Politics & Government

City OKs razing Mead’s Corner, gives $5 million plus in tax breaks to developer

Despite pleas from historic preservationists, the City Council voted to allow a developer to demolish the building that recently housed the Mead’s Corner coffee house at the northwest corner of Douglas and Emporia.

Moments later, the council voted to provide more than $5 million in sales tax support and property tax breaks to the developer to construct a four-story building with 60,000 square feet of office space and 10,000 square feet of storefront retail.

The council also voted to sell a public parking lot to the company to provide parking, because the new building will be constructed over the existing on-site parking.

The project is expected to create 25 new jobs.

TGC is the same company working in partnership with the city to redevelop the Spaghetti Works District and rebuild the adjacent Naftzger Park on Douglas west of the BNSF railroad tracks.

Brad Saville of Landmark Commercial Real Estate discusses the redevelopment of the former Spaghetti Works building, which eventually will have residential, office and commercial space. Carrie Rengers/The Wichita Eagle

Council member Cindy Claycomb, who represents the area, recommended approving the demolition and new construction.

“I think that our history is very important, but our history is not just buildings,” she said. “A vibrant downtown with office workers and retail is also part of our history.”

Tuesday’s council actions came after two former City Council members, Sharon Fearey and Greg Ferris, spoke in opposition.

Feary asked the council to uphold a decision by the Historic Preservation Board to preserve the building.

Ferris objected to the tax package supporting the building.

He said the proposed tenant, the financial services firm IMA, will be moving from east Wichita to the new building. He said the company wasn’t in any danger of leaving Wichita and had actually been negotiating with another building owner for new space before the Mead’s Corner project cropped up.

“To grant (tax breaks for) spec office space and to grant office space to move from one facility to another (within the city) certainly is bad policy,” he said.

Corb Maxwell, a lawyer representing TGC, said the company sees it as an extension of its partnership with the city in redeveloping the historic Spaghetti Works building, redeveloping and modernizing Naftzger Park and constructing new commercial buildings alongside it.

“This developer does not not like historic renovation,” he said. “They want to do it when it can be done and it can be for the best of the community . . . Unfortunately for this specific (Mead’s Corner) site it doesn’t work.”

He said the only way to bring about a class-A office building at the site would be to allow demolition of the existing building and provide the developer the tax breaks.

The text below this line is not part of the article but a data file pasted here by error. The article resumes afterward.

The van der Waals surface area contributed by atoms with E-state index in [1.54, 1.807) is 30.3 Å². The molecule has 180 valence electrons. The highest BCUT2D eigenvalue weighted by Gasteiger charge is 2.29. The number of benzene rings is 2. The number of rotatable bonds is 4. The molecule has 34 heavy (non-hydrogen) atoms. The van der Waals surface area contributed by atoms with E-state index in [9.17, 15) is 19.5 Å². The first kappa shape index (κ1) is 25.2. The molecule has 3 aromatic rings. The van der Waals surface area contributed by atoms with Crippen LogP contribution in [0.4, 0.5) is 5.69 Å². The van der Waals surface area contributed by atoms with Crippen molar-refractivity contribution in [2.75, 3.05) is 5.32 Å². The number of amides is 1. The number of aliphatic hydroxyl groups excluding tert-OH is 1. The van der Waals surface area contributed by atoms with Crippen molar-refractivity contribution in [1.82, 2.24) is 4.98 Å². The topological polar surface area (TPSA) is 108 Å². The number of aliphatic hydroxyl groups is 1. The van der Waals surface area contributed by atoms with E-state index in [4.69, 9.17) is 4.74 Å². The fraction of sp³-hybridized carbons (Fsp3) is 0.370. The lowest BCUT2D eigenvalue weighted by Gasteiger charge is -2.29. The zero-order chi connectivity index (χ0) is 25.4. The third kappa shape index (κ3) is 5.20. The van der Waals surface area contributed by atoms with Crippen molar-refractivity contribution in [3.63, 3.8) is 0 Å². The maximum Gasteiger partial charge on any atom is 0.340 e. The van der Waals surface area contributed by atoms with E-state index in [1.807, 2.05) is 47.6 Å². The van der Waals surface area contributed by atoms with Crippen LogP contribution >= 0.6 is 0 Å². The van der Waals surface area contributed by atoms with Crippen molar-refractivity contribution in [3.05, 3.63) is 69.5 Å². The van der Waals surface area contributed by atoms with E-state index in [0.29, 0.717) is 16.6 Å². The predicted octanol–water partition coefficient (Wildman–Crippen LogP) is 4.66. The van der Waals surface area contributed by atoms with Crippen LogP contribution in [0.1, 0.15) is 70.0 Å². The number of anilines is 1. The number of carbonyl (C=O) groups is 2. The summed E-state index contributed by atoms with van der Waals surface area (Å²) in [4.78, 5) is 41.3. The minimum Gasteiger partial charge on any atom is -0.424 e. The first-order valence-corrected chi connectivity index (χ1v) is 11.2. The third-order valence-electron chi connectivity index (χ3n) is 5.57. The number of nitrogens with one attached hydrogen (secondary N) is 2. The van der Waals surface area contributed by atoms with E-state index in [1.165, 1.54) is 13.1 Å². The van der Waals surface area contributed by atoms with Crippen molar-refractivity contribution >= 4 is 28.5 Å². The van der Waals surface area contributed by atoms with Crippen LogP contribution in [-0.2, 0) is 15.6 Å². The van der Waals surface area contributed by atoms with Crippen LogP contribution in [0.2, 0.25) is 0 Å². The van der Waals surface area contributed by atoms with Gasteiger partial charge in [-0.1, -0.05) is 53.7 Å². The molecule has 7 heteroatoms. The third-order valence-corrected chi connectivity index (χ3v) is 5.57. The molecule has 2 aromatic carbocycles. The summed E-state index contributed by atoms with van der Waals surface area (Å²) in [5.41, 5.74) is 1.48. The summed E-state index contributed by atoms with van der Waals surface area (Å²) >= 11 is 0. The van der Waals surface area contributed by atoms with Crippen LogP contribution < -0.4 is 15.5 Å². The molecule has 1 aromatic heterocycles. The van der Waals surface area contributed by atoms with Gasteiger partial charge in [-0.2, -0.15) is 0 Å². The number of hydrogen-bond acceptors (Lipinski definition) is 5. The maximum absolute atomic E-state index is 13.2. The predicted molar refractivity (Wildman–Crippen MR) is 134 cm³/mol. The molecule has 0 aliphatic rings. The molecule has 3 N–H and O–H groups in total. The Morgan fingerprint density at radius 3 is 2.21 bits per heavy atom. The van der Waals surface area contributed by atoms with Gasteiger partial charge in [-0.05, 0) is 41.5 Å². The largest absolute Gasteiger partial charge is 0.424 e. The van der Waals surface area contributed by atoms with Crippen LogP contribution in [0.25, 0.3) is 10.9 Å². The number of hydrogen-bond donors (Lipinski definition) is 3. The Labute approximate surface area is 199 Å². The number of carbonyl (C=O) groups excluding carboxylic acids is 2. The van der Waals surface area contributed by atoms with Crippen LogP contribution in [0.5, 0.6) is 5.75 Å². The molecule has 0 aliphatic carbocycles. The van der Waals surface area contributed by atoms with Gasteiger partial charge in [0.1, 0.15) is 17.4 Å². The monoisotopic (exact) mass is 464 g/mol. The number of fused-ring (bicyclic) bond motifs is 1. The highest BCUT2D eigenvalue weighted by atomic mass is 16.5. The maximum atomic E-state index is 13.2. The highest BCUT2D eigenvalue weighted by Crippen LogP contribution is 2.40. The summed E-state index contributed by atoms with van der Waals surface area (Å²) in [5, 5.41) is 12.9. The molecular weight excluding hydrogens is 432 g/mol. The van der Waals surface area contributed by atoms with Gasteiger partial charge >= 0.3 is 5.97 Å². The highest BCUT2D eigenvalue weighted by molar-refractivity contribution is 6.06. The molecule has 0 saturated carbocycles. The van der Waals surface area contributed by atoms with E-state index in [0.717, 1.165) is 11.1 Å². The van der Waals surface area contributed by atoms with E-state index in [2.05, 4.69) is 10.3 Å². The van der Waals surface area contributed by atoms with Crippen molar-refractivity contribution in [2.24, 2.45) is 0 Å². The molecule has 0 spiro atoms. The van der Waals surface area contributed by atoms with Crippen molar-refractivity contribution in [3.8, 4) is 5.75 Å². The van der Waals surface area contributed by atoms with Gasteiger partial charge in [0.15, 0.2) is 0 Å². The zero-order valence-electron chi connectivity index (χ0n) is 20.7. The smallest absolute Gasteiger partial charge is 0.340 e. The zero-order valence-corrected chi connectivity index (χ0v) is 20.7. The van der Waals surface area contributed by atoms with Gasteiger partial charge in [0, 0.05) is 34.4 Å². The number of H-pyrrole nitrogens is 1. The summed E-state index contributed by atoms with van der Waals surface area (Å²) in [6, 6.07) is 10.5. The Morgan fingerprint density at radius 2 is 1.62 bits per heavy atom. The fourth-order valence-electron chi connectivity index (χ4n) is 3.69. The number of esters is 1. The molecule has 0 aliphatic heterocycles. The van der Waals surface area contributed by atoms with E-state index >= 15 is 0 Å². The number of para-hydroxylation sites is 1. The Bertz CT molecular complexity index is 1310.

“It is a thin project, it is not showing market returns,” he said.

Greg Kite, president of the Historical Preservation Alliance of Wichita and Sedgwick County, said that’s the developer’s own fault.

“They bought it knowing full well it had triple registry designation (on the local, state and national registers of historic places) and was an important part of the East Douglas Historic District,” he said. “This issue today raises a very dangerous precedent. A developer buying a triple historic registered property, not to be the caretaker, not to be the custodian of that property, but to demolish it . . . where do we end with that approach?”

The historic district was established in 2004 to preserve the architectural heritage of what was the dominant center of commerce and transportation in Wichita from 1875 to the end of World War II.

Mead’s Corner was a coffeehouse and community ministry of First United Methodist Church. It operated for about 10 years until July, when the property owner demanded a steep increase in rent. An effort to establish another coffeehouse at the site was turned aside in favor of the redevelopment plan.

The financial package for TGC’s office building includes:

▪ The sale of a 75-space city-owned parking lot to the developers for $300,000, mostly to provide parking for the prospective office space at the site. Mayor Jeff Longwell said his understanding is that the lot, on the east side of Emporia, is little-used at present.

▪ An extra sales tax on purchases made in the new development of 2 cents on the dollar for 22 years.

The add-on sales tax is projected to generate $2.2 million, most of which would go to the developer to help defray the cost of the project.

▪ The city would keep 10 percent of the increased sales tax to pay for converting Emporia from a one-way street to a two-way street to accommodate the development.

▪ Industrial revenue bonds would be issued. Those would provide about $2.7 million in property tax relief over 10 years for the developer.

The bond issue would also save the developer an estimated $750,000 in sales tax on building materials, equipment and furnishings to complete the project.

Senior Journalist Dion Lefler has been providing award-winning coverage of local government, politics and business in Wichita for 20 years. Dion hails from Los Angeles, where he worked for the LA Daily News, the Pasadena Star-News and other papers. He’s a father of twins, director of lay servant ministries in the United Methodist Church and plays second base for the Old Cowtown vintage baseball team.


  Comments